5. Claudio Gentile
This hardest of footballing hardmen wore his moustache like war paint. One look into Gentile’s eyes rendered almost every opponent immobile as they considered his unspoken message: “mess with me and I’ll set my ‘tache on you”. Along with our number 10, Giuseppe Bergomi, Gentile won the World Cup in 1982 with Italy, and was one of the finest man-markers the game has ever produced. Gentile specialised in mercilessly savaging whoever he had been assigned to disrupt and in the second group stage of 1982 he manhandled Maradona and then Zico in successive matches, paving the way for Italy’s unexpected triumph. Owner of a belting moustache in the early rounds, Gentile curiously took to the field in the final without his trusted friend, yet managed to perform immaculately. This incident disproved the oft-quoted theory that once a player engages with a moustache, he is never able to play properly again should he discard it.

4. Harald Schumacher
The emergence of German goalkeeping legend Harald Schumacher and the extent of his evil deeds on the pitch signalled the beginning of the end of the footballing moustache. Along with teammate Paul Breitner (who really should have been in this Top Ten too), Schumacher favoured the feather cut/curly afro atop an imposing face ferret. Both men specialised in being obnoxious and uncooperative to everyone and everything, as well as carving out pretty successful careers. Schumacher won a European Championship and appeared in two World Cup finals, but will always be remembered for one hideous piece of play that almost killed his unfortunate opponent. In the 1982 World Cup semi-final between France and Germany, Schumacher decided to deal with a 50-50 ball by throwing his whole weight into the unsuspecting face of Patrick Battiston. The Frenchman lost a few teeth and was unconscious while Schumacher stroked his moustache and complained to the referee that he wanted to get on with the game. Football’s very own Lord of the Sith.

3. Ruud Gullit
It’s easy to forget just what an impact Ruud Gullit made on European football in the late 80s and early 90s. Tall, built like a tank, supremely skilful and a devastating finisher with both head and feet, he marauded his way around Europe for over a decade. In full flow he was an amazing sight, not least because he had a massive set of dreadlocks and an ever present monster of a moustache. Most of the time, defenders cowered in the presence of this mighty man and capitulated immediately with barely a whimper. For the national team and AC Milan, alongside his compatriots Rijkaard and Van Basten, Gullit picked up trophies for fun. Arguably one of the best footballers of all time and unequivocally one of the best moustache and hair combos in the history of mankind.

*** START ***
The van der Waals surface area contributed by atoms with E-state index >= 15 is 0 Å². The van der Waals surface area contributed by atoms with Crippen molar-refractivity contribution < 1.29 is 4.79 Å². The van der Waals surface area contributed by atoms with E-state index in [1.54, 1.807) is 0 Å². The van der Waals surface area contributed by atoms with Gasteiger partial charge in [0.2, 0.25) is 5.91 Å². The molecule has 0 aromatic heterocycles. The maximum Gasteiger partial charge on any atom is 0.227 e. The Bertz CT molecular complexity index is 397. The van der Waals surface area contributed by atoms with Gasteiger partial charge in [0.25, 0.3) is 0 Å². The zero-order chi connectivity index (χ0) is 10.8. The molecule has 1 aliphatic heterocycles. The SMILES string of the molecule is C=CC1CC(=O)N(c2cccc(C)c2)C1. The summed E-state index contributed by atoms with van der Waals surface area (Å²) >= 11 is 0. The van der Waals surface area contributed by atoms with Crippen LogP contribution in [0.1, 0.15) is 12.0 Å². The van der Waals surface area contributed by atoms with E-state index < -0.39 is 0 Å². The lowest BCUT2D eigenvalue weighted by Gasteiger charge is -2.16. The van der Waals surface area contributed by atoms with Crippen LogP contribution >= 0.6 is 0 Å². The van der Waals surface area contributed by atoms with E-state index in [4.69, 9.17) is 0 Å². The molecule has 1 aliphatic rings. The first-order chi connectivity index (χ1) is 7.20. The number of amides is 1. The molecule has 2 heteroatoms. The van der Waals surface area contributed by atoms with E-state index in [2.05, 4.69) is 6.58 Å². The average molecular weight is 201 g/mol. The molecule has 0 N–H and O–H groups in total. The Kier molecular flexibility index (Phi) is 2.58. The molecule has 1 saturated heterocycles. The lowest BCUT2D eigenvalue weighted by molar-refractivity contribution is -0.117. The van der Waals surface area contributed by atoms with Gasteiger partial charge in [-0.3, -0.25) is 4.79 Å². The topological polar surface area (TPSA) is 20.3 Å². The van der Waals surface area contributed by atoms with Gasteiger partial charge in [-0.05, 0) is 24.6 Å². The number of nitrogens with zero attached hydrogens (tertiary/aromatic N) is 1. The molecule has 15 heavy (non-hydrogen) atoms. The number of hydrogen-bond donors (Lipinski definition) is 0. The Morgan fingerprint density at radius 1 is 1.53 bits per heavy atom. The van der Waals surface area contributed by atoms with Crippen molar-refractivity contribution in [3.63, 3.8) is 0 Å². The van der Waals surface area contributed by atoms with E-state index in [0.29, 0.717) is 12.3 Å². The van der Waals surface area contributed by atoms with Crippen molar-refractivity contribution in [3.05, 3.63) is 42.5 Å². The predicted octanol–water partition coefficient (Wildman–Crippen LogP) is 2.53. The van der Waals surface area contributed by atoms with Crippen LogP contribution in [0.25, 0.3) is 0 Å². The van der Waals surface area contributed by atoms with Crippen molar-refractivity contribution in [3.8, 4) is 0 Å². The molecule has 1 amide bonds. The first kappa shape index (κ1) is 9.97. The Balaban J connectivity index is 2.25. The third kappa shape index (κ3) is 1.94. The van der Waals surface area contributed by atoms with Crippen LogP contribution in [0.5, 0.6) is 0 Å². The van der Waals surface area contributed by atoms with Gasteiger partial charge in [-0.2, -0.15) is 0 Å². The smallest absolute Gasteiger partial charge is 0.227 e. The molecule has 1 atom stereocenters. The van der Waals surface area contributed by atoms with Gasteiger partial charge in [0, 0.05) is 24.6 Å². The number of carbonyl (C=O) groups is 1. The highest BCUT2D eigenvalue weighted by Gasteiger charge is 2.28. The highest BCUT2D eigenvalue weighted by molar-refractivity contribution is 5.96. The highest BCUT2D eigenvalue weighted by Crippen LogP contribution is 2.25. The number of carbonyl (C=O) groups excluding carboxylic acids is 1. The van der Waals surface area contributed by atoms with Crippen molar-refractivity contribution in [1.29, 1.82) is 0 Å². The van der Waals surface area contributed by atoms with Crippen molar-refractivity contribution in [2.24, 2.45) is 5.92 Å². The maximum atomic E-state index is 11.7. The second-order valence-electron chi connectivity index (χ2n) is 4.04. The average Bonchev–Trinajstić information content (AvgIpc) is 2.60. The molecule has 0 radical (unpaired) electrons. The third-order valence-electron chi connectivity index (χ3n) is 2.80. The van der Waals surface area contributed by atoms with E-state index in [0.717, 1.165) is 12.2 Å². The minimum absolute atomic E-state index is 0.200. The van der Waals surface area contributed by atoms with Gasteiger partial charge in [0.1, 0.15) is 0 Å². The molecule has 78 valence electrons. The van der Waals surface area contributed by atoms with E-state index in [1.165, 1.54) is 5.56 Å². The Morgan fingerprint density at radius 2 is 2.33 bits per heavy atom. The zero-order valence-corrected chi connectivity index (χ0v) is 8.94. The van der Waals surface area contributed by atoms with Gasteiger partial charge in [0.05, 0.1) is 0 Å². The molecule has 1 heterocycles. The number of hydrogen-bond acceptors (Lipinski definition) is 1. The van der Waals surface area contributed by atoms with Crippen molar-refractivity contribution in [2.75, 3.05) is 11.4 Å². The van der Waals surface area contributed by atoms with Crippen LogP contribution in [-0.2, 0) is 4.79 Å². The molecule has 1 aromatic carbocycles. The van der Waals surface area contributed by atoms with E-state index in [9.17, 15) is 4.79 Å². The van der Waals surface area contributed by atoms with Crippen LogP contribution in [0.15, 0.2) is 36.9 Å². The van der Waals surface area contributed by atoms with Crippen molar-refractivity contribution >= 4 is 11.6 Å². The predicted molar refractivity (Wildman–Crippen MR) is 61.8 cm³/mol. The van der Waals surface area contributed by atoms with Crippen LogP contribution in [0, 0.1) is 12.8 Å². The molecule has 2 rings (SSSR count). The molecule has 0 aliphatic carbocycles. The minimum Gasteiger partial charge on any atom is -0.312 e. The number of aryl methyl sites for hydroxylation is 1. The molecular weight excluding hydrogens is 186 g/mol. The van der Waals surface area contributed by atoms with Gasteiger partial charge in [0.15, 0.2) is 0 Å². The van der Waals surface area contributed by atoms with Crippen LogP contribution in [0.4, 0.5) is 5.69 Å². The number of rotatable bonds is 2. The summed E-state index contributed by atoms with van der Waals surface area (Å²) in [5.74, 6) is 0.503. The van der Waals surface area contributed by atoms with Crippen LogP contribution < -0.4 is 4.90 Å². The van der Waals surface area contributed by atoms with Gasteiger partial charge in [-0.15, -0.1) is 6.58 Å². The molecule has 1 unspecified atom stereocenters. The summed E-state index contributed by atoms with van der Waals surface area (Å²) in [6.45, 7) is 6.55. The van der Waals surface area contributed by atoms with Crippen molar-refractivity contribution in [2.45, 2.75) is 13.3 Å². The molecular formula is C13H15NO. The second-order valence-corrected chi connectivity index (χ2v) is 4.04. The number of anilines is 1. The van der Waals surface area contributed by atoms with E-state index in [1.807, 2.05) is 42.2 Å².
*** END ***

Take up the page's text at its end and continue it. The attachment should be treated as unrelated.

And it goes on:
2. Rivelino
One of the coolest footballers of all time, Roberto Rivelino ignited Brazil’s left-wing for a decade and was a key component of their legendary 1970 World Cup winning side, combining outrageous skills with a swerving cannonball shot and a breathtaking mo’. If that wasn’t enough, he also invented a dribble – the ‘elastico’ or ‘flip flap’ – that has been used to great effect ever since by the likes of Ronaldo and Ronaldinho, to name but a few. To this day, Rivelino still proudly sports his trademark moustache, seemingly immune to fashion or common decency. He also made taking free-kicks into the deadly art form it has become today, frequently testing the strength of 1970s netting with his unbelievably hard shot. A legend in every respect.

1. Liverpool in the 80s
Let’s face it, this Top Ten could have been populated entirely by Liverpool players of the 80s, so ubiquitous was the moustache on the faces of their lineups. There were so many on display it’s hard to know where to start. Of the veterans of the 70s who played in the early part of the decade, Tommy Smith, Steve Heighway and Alan Kennedy all wore their mo’s with pride.

As young tyros were introduced at the beginning of the decade, the likes of gangly goal-getter Ian Rush, rottweiler-in-human-form Graeme Souness (complete with permed afro), talented idiot Bruce Grobbelaar and speedy bore Mark Lawrenson all made the first-team, ‘tache in hand. The veteran schemer John Wark was there too, as was Scottish midfielder Kevin McDonald. It’s a wonder they didn’t have a full-time club barber.

It was carnage out there at times, but this team’s collective fashion faux pas didn’t stop them claiming almost every trophy going for the entire decade. As Lawro might say on Match of the Day these days, “quite simply Gary, they were tachetastic”.

So, there it is. What do you think? Have we got it absolutely right or – like our Top Ten when they looked in the mirror before they left for training – horribly, horribly wrong?